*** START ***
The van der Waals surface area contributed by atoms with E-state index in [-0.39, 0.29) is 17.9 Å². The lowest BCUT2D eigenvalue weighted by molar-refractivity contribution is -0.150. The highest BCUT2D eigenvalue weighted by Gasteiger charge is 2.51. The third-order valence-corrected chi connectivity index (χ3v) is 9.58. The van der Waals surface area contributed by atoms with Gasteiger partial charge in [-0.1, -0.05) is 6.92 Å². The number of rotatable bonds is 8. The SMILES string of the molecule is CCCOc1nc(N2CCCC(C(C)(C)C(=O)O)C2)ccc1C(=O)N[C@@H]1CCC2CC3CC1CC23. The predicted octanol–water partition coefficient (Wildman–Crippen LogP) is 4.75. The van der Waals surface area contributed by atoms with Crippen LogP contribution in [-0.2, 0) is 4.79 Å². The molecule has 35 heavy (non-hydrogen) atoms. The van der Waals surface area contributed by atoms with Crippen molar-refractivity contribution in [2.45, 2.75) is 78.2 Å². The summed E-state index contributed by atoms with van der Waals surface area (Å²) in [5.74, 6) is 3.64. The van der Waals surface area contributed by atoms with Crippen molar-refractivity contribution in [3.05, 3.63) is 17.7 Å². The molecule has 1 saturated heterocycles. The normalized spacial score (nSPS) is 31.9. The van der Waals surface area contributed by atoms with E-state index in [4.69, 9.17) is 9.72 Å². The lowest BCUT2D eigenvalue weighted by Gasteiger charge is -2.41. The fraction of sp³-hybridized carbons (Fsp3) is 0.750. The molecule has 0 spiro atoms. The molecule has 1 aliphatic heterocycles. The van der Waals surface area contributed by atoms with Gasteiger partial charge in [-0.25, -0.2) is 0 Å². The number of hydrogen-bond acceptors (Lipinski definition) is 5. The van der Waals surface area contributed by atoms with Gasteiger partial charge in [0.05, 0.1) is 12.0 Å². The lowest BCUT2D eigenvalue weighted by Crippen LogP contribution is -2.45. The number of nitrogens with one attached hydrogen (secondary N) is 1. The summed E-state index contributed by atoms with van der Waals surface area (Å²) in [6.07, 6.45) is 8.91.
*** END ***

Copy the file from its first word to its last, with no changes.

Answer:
The van der Waals surface area contributed by atoms with E-state index in [-0.39, 0.29) is 17.9 Å². The lowest BCUT2D eigenvalue weighted by molar-refractivity contribution is -0.150. The highest BCUT2D eigenvalue weighted by Gasteiger charge is 2.51. The third-order valence-corrected chi connectivity index (χ3v) is 9.58. The van der Waals surface area contributed by atoms with Gasteiger partial charge in [-0.1, -0.05) is 6.92 Å². The number of rotatable bonds is 8. The SMILES string of the molecule is CCCOc1nc(N2CCCC(C(C)(C)C(=O)O)C2)ccc1C(=O)N[C@@H]1CCC2CC3CC1CC23. The predicted octanol–water partition coefficient (Wildman–Crippen LogP) is 4.75. The van der Waals surface area contributed by atoms with Crippen LogP contribution in [-0.2, 0) is 4.79 Å². The molecule has 35 heavy (non-hydrogen) atoms. The van der Waals surface area contributed by atoms with Crippen molar-refractivity contribution in [2.45, 2.75) is 78.2 Å². The summed E-state index contributed by atoms with van der Waals surface area (Å²) in [5.74, 6) is 3.64. The van der Waals surface area contributed by atoms with Crippen molar-refractivity contribution in [3.05, 3.63) is 17.7 Å². The molecule has 1 saturated heterocycles. The normalized spacial score (nSPS) is 31.9. The van der Waals surface area contributed by atoms with E-state index in [4.69, 9.17) is 9.72 Å². The lowest BCUT2D eigenvalue weighted by Gasteiger charge is -2.41. The fraction of sp³-hybridized carbons (Fsp3) is 0.750. The molecule has 0 spiro atoms. The molecule has 1 aliphatic heterocycles. The van der Waals surface area contributed by atoms with Gasteiger partial charge in [-0.25, -0.2) is 0 Å². The number of hydrogen-bond acceptors (Lipinski definition) is 5. The van der Waals surface area contributed by atoms with Gasteiger partial charge in [0.05, 0.1) is 12.0 Å². The lowest BCUT2D eigenvalue weighted by Crippen LogP contribution is -2.45. The number of nitrogens with one attached hydrogen (secondary N) is 1. The summed E-state index contributed by atoms with van der Waals surface area (Å²) in [6.07, 6.45) is 8.91.